Gladiolus aureus


Iridaceae (iris family)
Common name:
golden gladiolus
Threatened status: critically endangered

Gladiolus aureus

This delicate, cormous geophyte produces most striking golden yellow blooms in late winter and early spring. Unfortunately, it is on the verge of extinction in the wild.

FruitsGladiolus aureus is a deciduous, winter-growing, summer-dormant plant, 400-600 mm high, producing three very narrow grey or greenish grey, strongly ribbed leaves that are covered with short, soft hairs. Its slender flower stem produces an unbranched spike of three to seven funnel-shaped, pale to bright golden yellow blooms with very narrow, cylindrical perianth tubes that widen suddenly in the upper part. The plant grows from a small globe-shaped corm that is surrounded by hard, light brown outer tunics. The fruit is an elliptical, dry capsule, producing numerous small, round seeds surrounded by a brown, membranous wing.

Distribution and habitat
Endemic to the southern Cape Peninsula, Gladiolus aureus is currently restricted to a single small population in fynbos, in seasonally moist, acid sandstone, in full sun. This last wild refuge is in a highly vulnerable position as it is situated in an area that falls outside the boundaries of formally protected reserves, and is surrounded by dense stands of alien Acacia and Pinus trees.

During 1976, 1 100 seeds collected in the wild were deposited at the Wakehurst Place Seed Bank (now the Millenium Seed Bank) in the United Kingdom, to determine whether cold storage of seed as a measure of long-term conservation was possible. This proved successful and tests carried out several years later at the seed bank showed a germination of 99% at 11º C. Gladiolus aureus has been successfully cultivated at Kirstenbosch Botanic Garden for many years and is also being grown by several specialist bulb growers in several countries. Ideally its natural habitat should be formally protected, but should this not be possible, ex situ material could possibly be used to re-establish this species elsewhere, in suitable sites.

Derivation of name and historical aspects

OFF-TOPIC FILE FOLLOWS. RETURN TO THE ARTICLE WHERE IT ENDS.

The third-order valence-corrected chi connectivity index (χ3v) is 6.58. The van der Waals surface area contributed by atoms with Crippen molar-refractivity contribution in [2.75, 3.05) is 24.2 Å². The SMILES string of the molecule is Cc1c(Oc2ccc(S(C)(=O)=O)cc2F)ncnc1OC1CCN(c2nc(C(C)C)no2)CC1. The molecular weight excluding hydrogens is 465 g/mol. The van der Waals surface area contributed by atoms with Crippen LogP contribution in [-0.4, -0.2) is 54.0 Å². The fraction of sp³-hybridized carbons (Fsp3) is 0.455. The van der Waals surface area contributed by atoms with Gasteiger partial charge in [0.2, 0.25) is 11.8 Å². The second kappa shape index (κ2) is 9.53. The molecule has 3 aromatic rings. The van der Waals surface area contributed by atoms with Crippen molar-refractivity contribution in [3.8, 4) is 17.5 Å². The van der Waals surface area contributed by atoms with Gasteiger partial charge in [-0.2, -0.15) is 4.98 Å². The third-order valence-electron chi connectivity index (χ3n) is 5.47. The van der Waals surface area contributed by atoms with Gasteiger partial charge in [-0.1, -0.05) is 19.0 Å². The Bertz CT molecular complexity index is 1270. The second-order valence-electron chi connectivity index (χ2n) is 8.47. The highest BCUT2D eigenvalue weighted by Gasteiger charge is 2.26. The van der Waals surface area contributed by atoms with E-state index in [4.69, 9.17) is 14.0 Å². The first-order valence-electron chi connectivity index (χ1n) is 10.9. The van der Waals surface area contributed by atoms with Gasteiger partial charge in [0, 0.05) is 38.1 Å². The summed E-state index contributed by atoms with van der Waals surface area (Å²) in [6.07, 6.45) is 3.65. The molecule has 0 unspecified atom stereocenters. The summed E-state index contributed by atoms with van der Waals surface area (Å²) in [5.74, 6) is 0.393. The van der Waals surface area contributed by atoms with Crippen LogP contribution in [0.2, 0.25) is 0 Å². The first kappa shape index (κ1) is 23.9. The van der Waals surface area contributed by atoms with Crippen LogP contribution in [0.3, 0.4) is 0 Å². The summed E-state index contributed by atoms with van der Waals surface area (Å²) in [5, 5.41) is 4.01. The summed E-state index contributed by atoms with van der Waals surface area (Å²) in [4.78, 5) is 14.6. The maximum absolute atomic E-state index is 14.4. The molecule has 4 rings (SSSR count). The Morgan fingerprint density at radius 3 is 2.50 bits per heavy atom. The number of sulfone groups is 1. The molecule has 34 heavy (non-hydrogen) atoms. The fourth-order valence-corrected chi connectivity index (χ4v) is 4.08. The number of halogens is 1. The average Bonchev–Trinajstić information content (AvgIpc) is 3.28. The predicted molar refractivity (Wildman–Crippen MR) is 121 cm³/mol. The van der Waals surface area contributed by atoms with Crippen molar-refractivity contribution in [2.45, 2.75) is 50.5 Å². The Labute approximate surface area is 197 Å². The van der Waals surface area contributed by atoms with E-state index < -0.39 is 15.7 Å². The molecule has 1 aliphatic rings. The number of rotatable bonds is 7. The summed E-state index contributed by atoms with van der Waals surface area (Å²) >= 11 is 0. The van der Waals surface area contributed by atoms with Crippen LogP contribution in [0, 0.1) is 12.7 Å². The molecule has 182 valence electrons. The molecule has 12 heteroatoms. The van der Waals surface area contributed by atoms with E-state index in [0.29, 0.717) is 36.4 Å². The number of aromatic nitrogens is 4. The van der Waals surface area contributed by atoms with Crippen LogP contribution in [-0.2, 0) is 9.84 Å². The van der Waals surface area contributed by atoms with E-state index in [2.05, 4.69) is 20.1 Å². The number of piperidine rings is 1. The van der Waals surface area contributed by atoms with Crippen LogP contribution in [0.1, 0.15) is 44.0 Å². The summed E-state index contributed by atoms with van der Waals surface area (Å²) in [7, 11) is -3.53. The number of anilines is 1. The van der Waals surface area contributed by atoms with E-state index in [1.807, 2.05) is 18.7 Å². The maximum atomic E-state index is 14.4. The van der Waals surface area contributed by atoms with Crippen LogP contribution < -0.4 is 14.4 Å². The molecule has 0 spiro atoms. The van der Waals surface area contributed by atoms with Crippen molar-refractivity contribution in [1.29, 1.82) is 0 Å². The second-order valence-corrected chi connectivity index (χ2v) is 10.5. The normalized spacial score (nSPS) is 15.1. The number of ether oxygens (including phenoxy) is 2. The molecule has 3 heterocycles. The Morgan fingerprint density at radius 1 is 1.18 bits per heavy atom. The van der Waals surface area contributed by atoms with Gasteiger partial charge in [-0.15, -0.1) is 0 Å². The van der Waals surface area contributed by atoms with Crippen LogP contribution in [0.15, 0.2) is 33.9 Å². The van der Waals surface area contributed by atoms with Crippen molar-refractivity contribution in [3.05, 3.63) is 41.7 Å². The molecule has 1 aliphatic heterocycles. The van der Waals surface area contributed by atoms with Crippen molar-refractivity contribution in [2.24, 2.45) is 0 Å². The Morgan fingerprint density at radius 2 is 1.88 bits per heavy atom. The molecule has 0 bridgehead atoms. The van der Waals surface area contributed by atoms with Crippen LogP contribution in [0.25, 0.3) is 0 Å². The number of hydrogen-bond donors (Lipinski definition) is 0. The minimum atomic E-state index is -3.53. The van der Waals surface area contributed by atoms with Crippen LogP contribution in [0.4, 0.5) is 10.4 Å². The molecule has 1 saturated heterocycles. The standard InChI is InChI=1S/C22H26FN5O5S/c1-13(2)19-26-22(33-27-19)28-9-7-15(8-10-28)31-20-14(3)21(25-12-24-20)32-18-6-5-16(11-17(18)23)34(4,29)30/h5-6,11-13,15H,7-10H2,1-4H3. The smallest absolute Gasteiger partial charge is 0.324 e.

The genus name Gladiolus is derived from the Latin gladiolus, meaning a small sword, and refers to the narrow, sword-shaped leaves produced by many Gladiolus species. The specific name aureus is taken from the Latin aurea, meaning golden-coloured.

Gladiolus aureus was collected for the first time by Mr C.B. Fair in the southern Cape Peninsula in 1894, and was described by the Kew botanist J.G. Baker in 1896. Although known from several populations in the past, it has always been a rare species, restricted to the southern Cape Peninsula.

The flowers of Gladiolous aureus are probably pollinated by honey-bees that are attracted to their bright golden yellow flowers. The flowers appear from late winter to early spring (July to September in the southern hemisphere), and remain partially closed in cool, wet weather, only opening fully on warm, windless days. The ripe fruit is a dry, three-chambered capsule that splits longitudinally, allowing the light, aerodynamic seeds to be carried away by the wind.

Uses and cultural aspects
The only practical horticultural use this species has is as a subject for specialist bulb growers, as a container plant.

Growing Gladiolus aureus

Although a rare species, G. aureus is not more difficult to grow than most other winter-growing gladioli. It likes an acid, sandy growing medium such as three parts medium-grained river sand and one part fine acid compost or finely milled acid bark. The corms are best planted in 15 to 20 cm diam. pots in autumn and watered well every seven to ten days. The plants need a well-ventilated, sunny aspect, preferably receiving full morning sun and afternoon shade. When in flower the delicate stems need to be staked to prevent them from falling over in strong wind. As temperatures rise towards the end of spring, the growing medium should be allowed to dry out and the dormant corms are stored completely dry over the summer rest period.

Fresh seeds germinate readily within four to five weeks, and should be sown in late autumn, after cool weather has definitely set in. Under ideal conditions, flowers can be expected for the first time during the third growth season. Under cultivation, plants of G. aureus are not particularly long-lived, usually only lasting five to six years. In order to ensure adequate material is maintained, it should be regularly repropagated from seed, as cormlets do not form readily.

References and further reading

  • Duncan, G.D. 1981. Gladiolus aureus Bak.-its present position. Veld & Flora 67: 17, 18.
  • Duncan, G.D. 1987. Gladiolus aureus. The Flowering Plants of Africa 49: t. 1948.
  • Duncan, G.D. 2002. Just holding on-spectacular geophytes in peril. Veld & Flora 88: 142-147.

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Graham Duncan
Kirstenbosch National Botanical Garden
June 2004



This page forms part of the South African National Biodiversity Institute's plant information website